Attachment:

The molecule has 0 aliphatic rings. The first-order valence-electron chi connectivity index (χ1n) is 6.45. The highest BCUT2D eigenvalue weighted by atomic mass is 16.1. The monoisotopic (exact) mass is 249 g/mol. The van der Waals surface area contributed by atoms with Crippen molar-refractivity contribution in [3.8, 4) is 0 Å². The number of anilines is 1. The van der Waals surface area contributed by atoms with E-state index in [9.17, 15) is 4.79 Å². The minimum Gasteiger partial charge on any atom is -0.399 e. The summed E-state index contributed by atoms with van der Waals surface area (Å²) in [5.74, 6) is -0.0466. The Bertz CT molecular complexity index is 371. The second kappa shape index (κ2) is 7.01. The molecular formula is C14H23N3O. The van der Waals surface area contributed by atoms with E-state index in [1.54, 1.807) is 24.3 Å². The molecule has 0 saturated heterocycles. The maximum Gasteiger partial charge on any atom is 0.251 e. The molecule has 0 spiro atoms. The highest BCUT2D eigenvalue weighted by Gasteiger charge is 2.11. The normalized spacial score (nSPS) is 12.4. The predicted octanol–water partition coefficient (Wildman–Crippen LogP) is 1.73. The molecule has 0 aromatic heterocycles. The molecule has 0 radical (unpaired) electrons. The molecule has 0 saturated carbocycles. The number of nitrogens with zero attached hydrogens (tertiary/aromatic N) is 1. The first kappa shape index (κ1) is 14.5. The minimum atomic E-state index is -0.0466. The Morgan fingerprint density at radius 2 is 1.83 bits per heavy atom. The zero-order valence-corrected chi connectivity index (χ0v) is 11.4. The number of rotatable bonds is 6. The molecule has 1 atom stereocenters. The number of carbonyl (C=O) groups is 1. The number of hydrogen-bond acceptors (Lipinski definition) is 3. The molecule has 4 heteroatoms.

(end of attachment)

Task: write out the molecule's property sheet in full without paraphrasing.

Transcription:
The molecule has 0 aliphatic rings. The first-order valence-electron chi connectivity index (χ1n) is 6.45. The highest BCUT2D eigenvalue weighted by atomic mass is 16.1. The monoisotopic (exact) mass is 249 g/mol. The van der Waals surface area contributed by atoms with Crippen molar-refractivity contribution in [3.8, 4) is 0 Å². The number of anilines is 1. The van der Waals surface area contributed by atoms with E-state index in [9.17, 15) is 4.79 Å². The minimum Gasteiger partial charge on any atom is -0.399 e. The summed E-state index contributed by atoms with van der Waals surface area (Å²) in [5.74, 6) is -0.0466. The Bertz CT molecular complexity index is 371. The second kappa shape index (κ2) is 7.01. The molecular formula is C14H23N3O. The van der Waals surface area contributed by atoms with E-state index in [1.54, 1.807) is 24.3 Å². The molecule has 0 saturated heterocycles. The maximum Gasteiger partial charge on any atom is 0.251 e. The molecule has 0 spiro atoms. The highest BCUT2D eigenvalue weighted by Gasteiger charge is 2.11. The normalized spacial score (nSPS) is 12.4. The predicted octanol–water partition coefficient (Wildman–Crippen LogP) is 1.73. The molecule has 0 aromatic heterocycles. The molecule has 0 radical (unpaired) electrons. The molecule has 0 saturated carbocycles. The number of nitrogens with zero attached hydrogens (tertiary/aromatic N) is 1. The first kappa shape index (κ1) is 14.5. The minimum atomic E-state index is -0.0466. The Morgan fingerprint density at radius 2 is 1.83 bits per heavy atom. The zero-order valence-corrected chi connectivity index (χ0v) is 11.4. The number of rotatable bonds is 6. The molecule has 1 atom stereocenters. The number of carbonyl (C=O) groups is 1. The number of hydrogen-bond acceptors (Lipinski definition) is 3. The molecule has 4 heteroatoms.